It is a strange physical fact as typical of a curious inner philosophy that Senator Brown, who in early and middle life was a very plain person, has become a hand


some old gentleman. He has gained some fulness, which always adds comeliness to a spare person, and his flowing white beard, expansive brow full of intellectuality, pleasant but searching eyes, and kindly expression of countenance make him a notable and attractive individual. He is one of those persons that every one can recall in every-day life, who were regarded as plain men in their young days, who have flowered under the beautifying alchemy of pure, brainful, laborious lives into handsome

Years of clean thought and successful endeavor, of domestic purity and intellectual action, of victorious ordeal mixed with enough of the inevitable chastening of sorrow, chisel the features and face into a certain comely result of these refining processes. An expressive countenance becomes rounded and softer, and a long, beautiful and useful life, by the steady attrition of grace and power, gives an increasing attractiveness to a noted face.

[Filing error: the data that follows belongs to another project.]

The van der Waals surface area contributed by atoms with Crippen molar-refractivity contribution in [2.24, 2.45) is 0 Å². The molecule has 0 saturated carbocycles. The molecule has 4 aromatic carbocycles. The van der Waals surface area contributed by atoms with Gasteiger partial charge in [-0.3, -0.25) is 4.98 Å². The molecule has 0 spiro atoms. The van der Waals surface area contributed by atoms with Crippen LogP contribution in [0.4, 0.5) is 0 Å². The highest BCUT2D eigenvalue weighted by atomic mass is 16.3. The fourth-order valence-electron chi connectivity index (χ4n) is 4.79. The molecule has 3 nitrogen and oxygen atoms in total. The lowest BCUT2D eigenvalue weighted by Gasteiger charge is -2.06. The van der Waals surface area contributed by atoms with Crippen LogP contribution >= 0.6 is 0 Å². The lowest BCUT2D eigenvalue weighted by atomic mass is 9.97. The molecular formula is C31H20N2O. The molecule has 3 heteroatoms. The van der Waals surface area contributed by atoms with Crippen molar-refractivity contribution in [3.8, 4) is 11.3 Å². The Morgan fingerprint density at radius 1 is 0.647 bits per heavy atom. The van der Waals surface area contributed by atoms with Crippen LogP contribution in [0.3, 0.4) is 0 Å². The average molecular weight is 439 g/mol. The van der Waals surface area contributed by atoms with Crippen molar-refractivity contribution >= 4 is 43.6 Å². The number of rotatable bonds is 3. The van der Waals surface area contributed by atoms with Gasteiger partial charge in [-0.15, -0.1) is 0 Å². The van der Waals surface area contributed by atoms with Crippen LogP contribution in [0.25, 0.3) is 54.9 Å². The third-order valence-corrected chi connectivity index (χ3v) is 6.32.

Senator Brown's career from this time onward must be one of increasing lustre and power. In renewed and strengthening health at the solid age of sixty, when English leaders only get fairly into power, his potential statesmanship ripened to highest maturity, backed by large wealth, he may reasonably look forward to political possibilities, if such he wishes, as no Georgian yet has compassed.



THE UNITED STATES, JUNE 12, 1880, ON THE Bill To Pension Sol-

On the bill (S. No. 1753) granting pensions to certain soldiers and sailors of the